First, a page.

To say yes to our question, one assumes that there are aspects of being Muslim and faithful to Islam, that can coexist peacefully with liberty, tolerance, and equality. The strategy that follows is one of identifying the groups and sects within Islam that adhere to these notions of their religion, and then encouraging them, favoring them, propagating them, and splitting them off from the elements of Islamic practice that are all too incompatible with the portions of modernity that invigorate men's souls: free inquiry, free association, free commerce, free worship, or even the freedom to be left alone.
To answer no, one states that Islam itself is fundamentally irreconcilable with freedom. This leads to a wholly different set of tactical moves to isolate free societies from Islam. They might include:
-detention of Muslims, or an abrogation of certain of their rights;
-forced deportation of Muslims from free societies;
-rather than transformative invasions, punitive expeditions and punitive strikes;
-extreme racial profiling;
-limits on the practice and study of Islam in its entirety
And even some extreme measures if free societies find the above moves to be failing:
-forced conversion from Islam, or renunciation;
-extermination of Muslims wherever they are found.
These last are especially ghastly measures. But a society that thought Islam incompatible with freedom might in the long term slip towards them.
As he points out, President Bush has been acting on the basis of a YES answer to the question and our entire strategy in the Middle East is based on it. What is astonishing about this essay is that the author unflichingly looks at the logical consequences that are inherent in answering NO to the question-- and finds them pretty frightening for any civilized person or nation.
This is why Bush has insisted on formulating our strategy based on YES. This is why he has been very circumspect in what he says about Islam and how he characterizes the war. This is why he is so adamantly supportive of the Dubai ports deal -- because the opposition to it does reflect a "tipping point" in which people no longer believe that a moderate, reasonable Islam is possible.
I think the insane reaction of the Muslim world to a bunch of inoffensive Danish cartoons has crossed a threshold; and the free, mostly-tolerant people of the world are finally digging a line in the sand, jutting out their chins, and more or less defiantly daring Muslims to cross it. This explains the inexplicably moderate response of the White House to the cartoons. They must negotiate a path that will still answer YES to the strategic question.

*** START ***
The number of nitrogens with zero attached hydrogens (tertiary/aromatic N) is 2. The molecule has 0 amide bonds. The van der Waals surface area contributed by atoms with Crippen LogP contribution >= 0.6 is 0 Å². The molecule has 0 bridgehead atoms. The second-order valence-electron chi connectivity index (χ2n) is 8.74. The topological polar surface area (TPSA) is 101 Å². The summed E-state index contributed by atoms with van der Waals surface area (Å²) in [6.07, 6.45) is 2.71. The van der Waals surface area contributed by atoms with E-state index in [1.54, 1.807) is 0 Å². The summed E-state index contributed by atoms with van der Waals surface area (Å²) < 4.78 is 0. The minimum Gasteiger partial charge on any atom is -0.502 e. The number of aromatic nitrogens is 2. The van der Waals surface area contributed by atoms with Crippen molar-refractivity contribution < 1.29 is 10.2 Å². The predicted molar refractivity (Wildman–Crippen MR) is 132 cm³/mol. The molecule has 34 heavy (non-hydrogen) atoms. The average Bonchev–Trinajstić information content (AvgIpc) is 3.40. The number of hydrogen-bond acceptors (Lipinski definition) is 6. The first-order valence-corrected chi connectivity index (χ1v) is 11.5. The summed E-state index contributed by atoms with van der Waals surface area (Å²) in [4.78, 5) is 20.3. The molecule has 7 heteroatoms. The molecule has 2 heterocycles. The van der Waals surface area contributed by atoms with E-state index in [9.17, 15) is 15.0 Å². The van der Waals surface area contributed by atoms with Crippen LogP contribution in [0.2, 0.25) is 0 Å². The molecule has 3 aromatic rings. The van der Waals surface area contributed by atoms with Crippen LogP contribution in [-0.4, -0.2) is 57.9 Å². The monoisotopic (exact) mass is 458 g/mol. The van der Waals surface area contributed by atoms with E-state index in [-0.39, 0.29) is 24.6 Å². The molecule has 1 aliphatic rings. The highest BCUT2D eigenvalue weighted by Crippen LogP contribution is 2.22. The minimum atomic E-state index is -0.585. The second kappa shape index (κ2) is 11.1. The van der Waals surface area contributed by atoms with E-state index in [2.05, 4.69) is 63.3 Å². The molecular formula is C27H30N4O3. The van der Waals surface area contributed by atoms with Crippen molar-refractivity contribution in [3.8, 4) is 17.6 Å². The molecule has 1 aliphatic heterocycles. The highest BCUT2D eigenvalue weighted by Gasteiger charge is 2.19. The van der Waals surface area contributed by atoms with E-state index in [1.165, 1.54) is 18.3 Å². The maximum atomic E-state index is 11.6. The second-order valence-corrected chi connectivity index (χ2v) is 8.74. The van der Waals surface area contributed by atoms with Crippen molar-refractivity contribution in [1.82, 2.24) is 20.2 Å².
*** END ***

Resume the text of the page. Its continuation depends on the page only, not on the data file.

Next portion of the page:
I don't think Muslims will like what they discover about the West if they decide to cross that threshold. They will not be safe behind the PC rhetoric and blustery resort to cries of "victimization" that have protected the extremists thus far in acting out their fantasies of worldwide domination.
As evidence, look at who is doing the most protesting about the Dubai deal. While there are some Republicans in congress who object to it, most of the anger and temper is coming from the Democrats and the left--who fail to see the logical extension of their position (which Chester does).
It may eventually be the case that the West becomes convinced that Islam is unable to change and is completely incompatible with freedom. We are well on our way to that eventuality, sadly. Time and again there have been opportunities for the moderates in the religion to pull it back from its suicidal historical course.
Personally, I am not convinced that Islam can change, but I hope it can, given time.
Time is not on Islam's side, however. Leaders like the Mullahs and Ahmadinejad in Iran and Hamas in Gaza are acting in ways that will facilitate a confrontation. They foolishly believe that the West will back down--if not because of a belief in the superiority of Islam; then from doubts about the superiority of Western values and from a reluctance to act decisively and ruthlessly.
The psychopathic elements in Islam believe this is our fundamental weakness; but they are wrong. This is actually our fundamental strength. President Bush has bet that Islam can be changed if it is infused with some democratic opportunities and freed from some of the political and religious tyranny that has dominated the Middle East. If such a democratizing process had been started--and carried through-- a decade or two earlier, well who knows how much the situation might have changed by now?
And, contrary to the infantile imaginings of the antiwar and so-called "peace" movements, Bush's strategy actually represents the Best. Possible. Hope. For. Peace.
It is a strategy that faces the grim reality of Islamic contradictions and historical brutality; yet has enough optimism and goodwill in it to be genuinely worth the price we are paying. If it works, millions of deaths might be prevented. And if the peace crowd really cares about peace, then they would do well to reconsider their own antics.
Because, if the left succeeds in its determination to undermine American policy as it is now formulated; or if the extremists succeed in eliminating any voices for moderation and tolerance; then there will be only one strategic option open.